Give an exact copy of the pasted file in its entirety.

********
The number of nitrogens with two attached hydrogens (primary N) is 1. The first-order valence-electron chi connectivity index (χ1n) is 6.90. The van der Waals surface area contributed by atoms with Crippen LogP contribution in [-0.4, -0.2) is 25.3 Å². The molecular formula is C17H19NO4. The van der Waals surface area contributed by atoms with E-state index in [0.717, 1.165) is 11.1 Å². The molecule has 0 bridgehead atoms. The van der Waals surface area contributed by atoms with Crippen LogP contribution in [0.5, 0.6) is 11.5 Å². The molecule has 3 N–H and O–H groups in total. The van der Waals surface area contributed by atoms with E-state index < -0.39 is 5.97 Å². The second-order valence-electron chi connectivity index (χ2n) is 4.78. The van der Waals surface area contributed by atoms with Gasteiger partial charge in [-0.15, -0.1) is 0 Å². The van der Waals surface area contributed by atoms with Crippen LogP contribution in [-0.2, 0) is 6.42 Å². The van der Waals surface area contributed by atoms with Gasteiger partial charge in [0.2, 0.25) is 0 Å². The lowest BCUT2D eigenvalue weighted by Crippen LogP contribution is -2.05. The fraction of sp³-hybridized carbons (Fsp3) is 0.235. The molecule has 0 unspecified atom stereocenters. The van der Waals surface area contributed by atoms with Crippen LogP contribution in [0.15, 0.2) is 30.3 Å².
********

The number of nitrogens with two attached hydrogens (primary N) is 1. The first-order valence-electron chi connectivity index (χ1n) is 6.90. The van der Waals surface area contributed by atoms with Crippen LogP contribution in [-0.4, -0.2) is 25.3 Å². The molecular formula is C17H19NO4. The van der Waals surface area contributed by atoms with E-state index in [0.717, 1.165) is 11.1 Å². The molecule has 0 bridgehead atoms. The van der Waals surface area contributed by atoms with Crippen LogP contribution in [0.5, 0.6) is 11.5 Å². The molecule has 3 N–H and O–H groups in total. The van der Waals surface area contributed by atoms with E-state index < -0.39 is 5.97 Å². The second-order valence-electron chi connectivity index (χ2n) is 4.78. The van der Waals surface area contributed by atoms with Gasteiger partial charge in [-0.15, -0.1) is 0 Å². The van der Waals surface area contributed by atoms with Crippen LogP contribution in [-0.2, 0) is 6.42 Å². The van der Waals surface area contributed by atoms with Gasteiger partial charge in [0.2, 0.25) is 0 Å². The lowest BCUT2D eigenvalue weighted by Crippen LogP contribution is -2.05. The fraction of sp³-hybridized carbons (Fsp3) is 0.235. The molecule has 0 unspecified atom stereocenters. The van der Waals surface area contributed by atoms with Crippen LogP contribution in [0.15, 0.2) is 30.3 Å².